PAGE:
Food and Dining
5:05 pm
Wed October 17, 2012

Restaurants Face Uphill Battle for Cardinal Towne Diners

Cardinal Towne seemed like a good location for Papalinos NY Pizzeria to open a second location.

Bolstered by the success of the restaurant’s Baxter Avenue store, co-owner Shelly Hernandez says she and her husband, co-owner Allan Rosenberg, rented a space in Cardinal Towne, a mixed-use development on Cardinal Boulevard. Sandwiched between the University of Louisville Belknap campus and Old Louisville, the location had the potential to draw patrons from two distinct communities. They opened the Cardinal Towne Papalinos store in August 2011.

Just over a year later, the ovens have gone cold. Hernandez and Rosenberg closed the Cardinal Towne restaurant and are now operating solely out of the original Papalinos location on Baxter Avenue.

“We did not want to do it, not in the least bit,” says Hernandez.

Commuter Campus Life

Papalinos’ short life on Cardinal Boulevard reveals a tricky situation for restaurateurs who have taken up residence in Cardinal Towne. Though a wealth of students and an entire neighborhood surround the row of eateries, Papalinos and others have to compete with mandatory meal plans, slow foot traffic and a community that hasn’t fully embraced Cardinal Towne’s retailers.

“No one thinks of driving down to that part of town unless there’s a game or something with the university,” says Nathan Quillo, owner/operator of Quills Coffee, another Cardinal Towne tenant.

Quillo says that it seemed like a no-brainer to open a coffee shop in Cardinal Towne. But “good locations might not be great locations,” he says. Quillo, who has attended U of L, says the school is still a commuter campus—students drive in for class and go home without spending much time on campus. 

A representative of Cardinal Towne could not be reached for comment. 

On-Campus Competition

Cardinal Towne restaurants also compete with on-campus options. Most students are required to have meal plans that can only be used for dining services the school provides exclusively through Sodexho, says Larry Owsley, vice president for business affairs at U of L. The meal plans are also mandatory for commuter students who meet certain criteria.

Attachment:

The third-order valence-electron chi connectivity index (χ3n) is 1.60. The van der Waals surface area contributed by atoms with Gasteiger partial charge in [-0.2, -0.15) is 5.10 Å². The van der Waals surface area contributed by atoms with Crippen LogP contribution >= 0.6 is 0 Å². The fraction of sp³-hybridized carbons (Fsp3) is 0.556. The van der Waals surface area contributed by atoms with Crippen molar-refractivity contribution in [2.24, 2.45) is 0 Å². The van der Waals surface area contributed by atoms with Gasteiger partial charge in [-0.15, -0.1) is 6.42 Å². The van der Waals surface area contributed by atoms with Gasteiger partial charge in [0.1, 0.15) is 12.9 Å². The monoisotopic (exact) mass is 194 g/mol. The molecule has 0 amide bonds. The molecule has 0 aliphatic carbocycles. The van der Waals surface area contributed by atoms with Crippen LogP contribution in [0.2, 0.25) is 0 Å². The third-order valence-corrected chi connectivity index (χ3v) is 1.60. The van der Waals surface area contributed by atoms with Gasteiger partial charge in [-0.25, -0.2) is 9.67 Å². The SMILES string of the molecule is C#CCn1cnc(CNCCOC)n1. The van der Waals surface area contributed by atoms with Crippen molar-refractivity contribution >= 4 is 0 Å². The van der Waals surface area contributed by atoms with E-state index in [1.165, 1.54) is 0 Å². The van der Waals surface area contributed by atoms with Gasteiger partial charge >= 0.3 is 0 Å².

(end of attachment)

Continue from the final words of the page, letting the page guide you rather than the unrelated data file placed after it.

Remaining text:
U of L adopted the meal plan policy in 2008 as part of a 10-year contract with Sodexho, who provides the dining services. There are three tiers of meal plans that cost $175, $930 or $1,460 per semester. Prices are based on the residence hall in which a student lives and the number of credit hours a student takes at the Belknap campus, according to U of L’s website.

A meal plan makes students turn to on-campus dining first, but the 8,476 students on the $175 meal plan option “would have money to spend at the retail outlets at Cardinal Towne,” Owsley says.

But Hernandez said the meal plans did affect her business. “Students don’t have a lot of extra income,” Hernandez says. “It has an impact.”

Students can use Cardinal Cash, an account separate from meal plans, at on- and off-campus retailers, including Cardinal Towne retailers The Comfy Cow, Qdoba, Jimmy Johns and Home Run Burgers. But Hernandez says Cardinal Cash at Papalinos would only bring in about $15 a day. 

Back to 'Home Base'

Eventually, revenue from the Baxter Avenue Papalinos was supporting the Cardinal Towne location, which could have put both locations in jeopardy, Hernandez says. The owners decided to close the Papalinos Cardinal Towne to preserve the success of its original store.

Hernandez says it is nice to be back in their “home base” and refocused on making the restaurant “the best that it can be.” The Cardinal Towne location still makes Hernandez sad, she says, but there were valuable lessons from the experience.

“We learned how to be a little bit more leery and a little bit more business savvy,” she says.